Seen & Heard 6/9

<b>MEL HEIN</b> ISN'T in the fraternity. Neither is <b>Turk Edwards</b>. <b>Jack Thompson</b> and <b>Mike Levenseller</b> missed narrowly. <b>Drew Bledsoe</b> and <b>Mike Utley</b> didn't even come close. But <b>Calvin Armstrong</b> is right on track, thank you.

The Cougar junior offensive tackle, recently named to the watch list for the coveted Lombardi Award, is on the road to joining the most elite group of players in Washington State football history.

Going back all the way to 1917, only six Cougars have earned first-team all-conference or All-Coast honors in three successive seasons.

Armstrong, the 6-foot-8, 321-pound pride of Centralia, put himself in line for the exclusive club by earning first-team All-Pac-10 honors as a sophomore last year. And expectations for him in 2003 are sky high. Besides the watch list for the Lombardi Award, which is given annually to the nation's premier down lineman or linebacker, he's also been tabbed second-team pre-season All-American by Athlon's, with first-team plaudits likely to roll in this summer from one of the other magazines.

Armstrong became the first Cougar sophomore to earn all-conference honors since tight end Butch Williams in 1990 and the first offensive lineman to do it since Steve Ostermann in 1972.

Both Williams and Ostermann went on to complete the first-team all-conference trifecta. The others in that select company are kicker Jason Hanson (1989-91), quarterback Ed Goddard (1934-36) and center Earl Dunlap (1919-21).

Legendary receiver Hugh Campbell was named first-team All-Coast three straight years (1960-62) but was selected all-conference only once because Washington State, Oregon and Oregon State were booted out of the league from 1959-61.

AS MUCH AS SEATTLE P-I columnist Art Thiel's ongoing parade of insults toward Ol' Wazzu tend toward the sophomoric, he has actually struck upon a presicent question in the latest saga over Rick Neuheisel: How in the world did the Slick One escape firing back in February for lying about his interview with the 49ers?

His contract with the UW obligated him to tell Babs Hedges before he interviewed with anyone. He didn't. And his public denials, faxed on university letterhead, "made her look foolish and out of touch."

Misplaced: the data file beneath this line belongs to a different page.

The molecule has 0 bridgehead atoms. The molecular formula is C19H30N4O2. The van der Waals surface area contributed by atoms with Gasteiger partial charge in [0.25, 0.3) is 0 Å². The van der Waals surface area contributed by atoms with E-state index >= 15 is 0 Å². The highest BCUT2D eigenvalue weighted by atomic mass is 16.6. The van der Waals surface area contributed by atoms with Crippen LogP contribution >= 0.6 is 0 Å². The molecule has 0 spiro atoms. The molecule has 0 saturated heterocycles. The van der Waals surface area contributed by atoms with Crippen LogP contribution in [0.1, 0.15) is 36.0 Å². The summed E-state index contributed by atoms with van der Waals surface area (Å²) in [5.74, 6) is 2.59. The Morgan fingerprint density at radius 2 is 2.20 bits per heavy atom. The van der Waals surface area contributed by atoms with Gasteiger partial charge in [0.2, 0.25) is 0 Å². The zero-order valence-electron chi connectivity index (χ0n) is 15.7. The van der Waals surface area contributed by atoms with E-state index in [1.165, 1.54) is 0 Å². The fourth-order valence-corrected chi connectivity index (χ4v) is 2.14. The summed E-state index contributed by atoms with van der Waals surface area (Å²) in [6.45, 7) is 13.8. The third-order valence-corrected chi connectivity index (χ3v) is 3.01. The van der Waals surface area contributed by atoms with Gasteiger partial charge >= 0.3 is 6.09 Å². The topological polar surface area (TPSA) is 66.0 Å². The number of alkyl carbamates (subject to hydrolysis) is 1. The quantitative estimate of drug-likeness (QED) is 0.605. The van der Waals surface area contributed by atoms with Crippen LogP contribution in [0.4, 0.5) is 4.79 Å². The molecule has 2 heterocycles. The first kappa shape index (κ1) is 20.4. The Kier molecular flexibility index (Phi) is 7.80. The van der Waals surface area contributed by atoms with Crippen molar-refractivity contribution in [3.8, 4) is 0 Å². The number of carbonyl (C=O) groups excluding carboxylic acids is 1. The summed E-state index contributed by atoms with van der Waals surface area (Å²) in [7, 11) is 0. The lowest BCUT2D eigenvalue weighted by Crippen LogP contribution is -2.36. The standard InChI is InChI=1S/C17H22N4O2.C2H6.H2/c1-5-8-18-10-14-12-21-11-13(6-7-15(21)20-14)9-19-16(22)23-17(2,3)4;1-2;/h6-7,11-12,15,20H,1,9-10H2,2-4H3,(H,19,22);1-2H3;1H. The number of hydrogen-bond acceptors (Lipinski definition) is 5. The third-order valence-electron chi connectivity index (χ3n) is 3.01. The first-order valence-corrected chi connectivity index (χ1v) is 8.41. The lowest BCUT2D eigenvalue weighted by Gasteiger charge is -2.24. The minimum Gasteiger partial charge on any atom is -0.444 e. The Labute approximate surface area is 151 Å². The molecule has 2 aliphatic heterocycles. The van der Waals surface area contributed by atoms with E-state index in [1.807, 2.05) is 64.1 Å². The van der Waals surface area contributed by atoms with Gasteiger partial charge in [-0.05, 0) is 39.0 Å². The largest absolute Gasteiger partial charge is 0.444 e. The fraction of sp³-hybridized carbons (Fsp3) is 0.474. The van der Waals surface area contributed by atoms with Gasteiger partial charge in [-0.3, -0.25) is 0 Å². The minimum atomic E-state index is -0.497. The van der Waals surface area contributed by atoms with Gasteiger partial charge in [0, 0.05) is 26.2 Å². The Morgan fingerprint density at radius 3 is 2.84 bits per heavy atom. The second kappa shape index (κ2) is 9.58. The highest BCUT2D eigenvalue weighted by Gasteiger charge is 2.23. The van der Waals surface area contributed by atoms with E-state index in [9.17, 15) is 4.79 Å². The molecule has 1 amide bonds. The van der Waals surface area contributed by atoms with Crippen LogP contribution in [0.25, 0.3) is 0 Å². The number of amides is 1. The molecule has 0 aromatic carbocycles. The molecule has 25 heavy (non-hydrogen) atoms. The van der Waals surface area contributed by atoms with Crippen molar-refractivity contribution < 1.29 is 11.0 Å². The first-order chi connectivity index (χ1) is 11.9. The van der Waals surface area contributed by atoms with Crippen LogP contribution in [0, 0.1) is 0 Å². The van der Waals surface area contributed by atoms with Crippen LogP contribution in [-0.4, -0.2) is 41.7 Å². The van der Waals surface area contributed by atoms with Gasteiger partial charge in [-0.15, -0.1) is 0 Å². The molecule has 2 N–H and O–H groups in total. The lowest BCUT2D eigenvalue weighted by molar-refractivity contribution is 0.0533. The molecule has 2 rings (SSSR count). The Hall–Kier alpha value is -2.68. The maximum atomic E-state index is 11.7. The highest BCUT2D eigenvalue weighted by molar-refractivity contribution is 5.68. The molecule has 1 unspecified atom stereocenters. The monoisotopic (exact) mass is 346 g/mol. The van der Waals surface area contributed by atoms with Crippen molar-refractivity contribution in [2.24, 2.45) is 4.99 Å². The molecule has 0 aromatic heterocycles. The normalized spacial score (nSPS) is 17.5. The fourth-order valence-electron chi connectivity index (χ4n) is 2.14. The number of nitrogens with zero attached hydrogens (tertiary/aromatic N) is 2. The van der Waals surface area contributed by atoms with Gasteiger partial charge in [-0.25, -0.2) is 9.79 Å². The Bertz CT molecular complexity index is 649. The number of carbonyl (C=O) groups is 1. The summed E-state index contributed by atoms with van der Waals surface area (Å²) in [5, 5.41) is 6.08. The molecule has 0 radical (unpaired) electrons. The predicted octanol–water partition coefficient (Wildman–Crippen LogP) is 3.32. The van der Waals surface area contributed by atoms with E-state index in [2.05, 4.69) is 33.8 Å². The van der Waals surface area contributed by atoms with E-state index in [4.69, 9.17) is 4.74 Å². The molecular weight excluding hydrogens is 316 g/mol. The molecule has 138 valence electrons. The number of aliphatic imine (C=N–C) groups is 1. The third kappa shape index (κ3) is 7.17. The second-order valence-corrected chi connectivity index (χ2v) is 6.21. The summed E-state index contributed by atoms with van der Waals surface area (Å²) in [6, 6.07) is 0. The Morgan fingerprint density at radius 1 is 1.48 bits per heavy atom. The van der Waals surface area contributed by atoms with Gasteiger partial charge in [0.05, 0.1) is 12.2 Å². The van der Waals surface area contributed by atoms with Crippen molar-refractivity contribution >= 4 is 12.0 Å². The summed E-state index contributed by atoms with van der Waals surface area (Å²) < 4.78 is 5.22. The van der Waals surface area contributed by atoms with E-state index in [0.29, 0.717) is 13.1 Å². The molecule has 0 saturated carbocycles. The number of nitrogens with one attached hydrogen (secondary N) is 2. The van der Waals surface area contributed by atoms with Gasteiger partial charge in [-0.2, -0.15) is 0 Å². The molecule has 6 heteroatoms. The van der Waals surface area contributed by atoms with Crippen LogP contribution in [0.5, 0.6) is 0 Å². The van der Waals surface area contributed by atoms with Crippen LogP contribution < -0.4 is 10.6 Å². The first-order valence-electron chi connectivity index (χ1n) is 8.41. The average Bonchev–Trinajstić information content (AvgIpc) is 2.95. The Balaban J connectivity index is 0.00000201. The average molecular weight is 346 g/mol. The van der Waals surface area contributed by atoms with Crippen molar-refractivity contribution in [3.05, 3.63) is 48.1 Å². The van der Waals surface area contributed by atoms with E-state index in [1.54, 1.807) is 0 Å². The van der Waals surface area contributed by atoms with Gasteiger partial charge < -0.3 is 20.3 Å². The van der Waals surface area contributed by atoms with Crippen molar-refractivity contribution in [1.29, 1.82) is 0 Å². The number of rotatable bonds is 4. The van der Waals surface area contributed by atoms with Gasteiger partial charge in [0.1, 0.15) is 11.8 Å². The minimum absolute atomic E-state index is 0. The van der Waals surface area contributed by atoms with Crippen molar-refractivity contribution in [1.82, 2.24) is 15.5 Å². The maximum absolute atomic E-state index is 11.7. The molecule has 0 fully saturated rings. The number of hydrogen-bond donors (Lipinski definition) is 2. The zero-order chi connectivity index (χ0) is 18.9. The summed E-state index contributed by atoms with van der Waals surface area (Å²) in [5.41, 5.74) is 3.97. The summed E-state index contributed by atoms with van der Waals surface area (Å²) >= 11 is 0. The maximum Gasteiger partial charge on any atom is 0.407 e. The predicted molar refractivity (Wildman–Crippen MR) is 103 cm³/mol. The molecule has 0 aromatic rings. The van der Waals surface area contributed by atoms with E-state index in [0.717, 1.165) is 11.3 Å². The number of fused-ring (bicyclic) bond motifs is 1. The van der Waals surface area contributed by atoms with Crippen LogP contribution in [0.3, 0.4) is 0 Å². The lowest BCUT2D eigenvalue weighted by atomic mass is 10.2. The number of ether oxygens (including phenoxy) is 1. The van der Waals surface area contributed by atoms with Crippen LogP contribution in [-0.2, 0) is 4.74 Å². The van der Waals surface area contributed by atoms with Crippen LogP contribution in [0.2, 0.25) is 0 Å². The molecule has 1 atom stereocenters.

Alas, notes Thiel, Slick "apparently suffered no consequence other than embarrassment, and perhaps shame, although there is debate about whether shame is possible for him."

Bottom line: The inmate was running the asylum. And that adds up to the phrase UW partians know so well from the days of Billy Joe Hobert: LACK OF INSTITUTIONAL CONTROL.

Way to go, Art. You're not nearly as ignorant as we all thought.

TWO MEMBERS OF WSU'S 1998 Rose Bowl team were in the headlines recently: Fab Five grab-masters Chris Jackson and Kevin McKenzie. Jackson was just named the Arena Football League's offensive player of the year. The fourth-year Los Angeles Avenger caught 117 passes this season for more than 1,700 yards and 46 TDs. Of note is that he's the third former Cougar in the last six years to earn AFL offensive player of the year honors. The others were former Copper Bowl receiver Calvin Schexnayder in 1998 and quarterback Aaron Garcia in 2001.

McKenzie, meanwhile, led the defending champion San Jose Sabercats to a quarterfinal playoff win over Georgia by by erupting for a record six TDs -- three by air, two by rush and one with a kickoff return.

I just read that another Fab Fiver, Shawn McWashington, is nearing completion of his doctorate degree at Florida State. He of course will always be remembered for TheBlock that sprung McKenzie for the game-winning TD at USC in 1997. McKenzie, by the way, lists that TD play in the San Jose media guide as the most memorable individual moment in his career.

HAT'S OFF TO Pac-10 athletic directors and presidents who recently voted to change the tiebreaker formula for determining the conference's Rose Bowl representative. The first determinant, which sent WSU to Pasadena over USC this past season --- head-to-head play --- will not change. But the second determinant will.

Out is a point system that credited teams with four points for each conference win and three for each non-conference victory. It was dumped, rightly, because it didn't factor the quality of non-conference opponents. In short, the conference has now closed a loop hole that could, for instance, give Oregon State the championship by way of its perennial slate non-conference patsies while WSU is doing battle with the Ohio States, Notre Dames and Colorados of the world.

The new second determinant is based on how the tied teams performed against the rest of the league (i.e. if one of the tied schools beat the conference's third place team and one lost to it, then the winner goes; and so on down the list).

If both teams are still tied after that, the third determinant will be final ranking in the BCS.

WORD DOWN TUSCALOOSA way is that Mike Price, who hoped to become the "second-greatest coach in Alabama history" but instead had a date with Destiny-- will still have his named etched alongside Bear Bryant's. Well, not exactly etched. But definitely inked. Bama officials say Price, despite not coaching a single game, will be listed in all future media guides as the school's 25th head coach. He'll simply have 0-0 printed next to his name.

Mike Shula, the new Bama head coach, kept former Cougar assistants Chris Ball and Bob Connelly on the staff but Eric Price, Aaron Price and Kasey Dunn have been "reassigned to other duties" in the athletic department.

CONGRATS TO FORMER Cougar wide receiver Anthony Buchanan, who recently blazed his way to victory in the 100 meter dash at the Pac-10 track championships with a time of 10/10 seconds. He also anchored WSU's 4x100 relay team that also took first.

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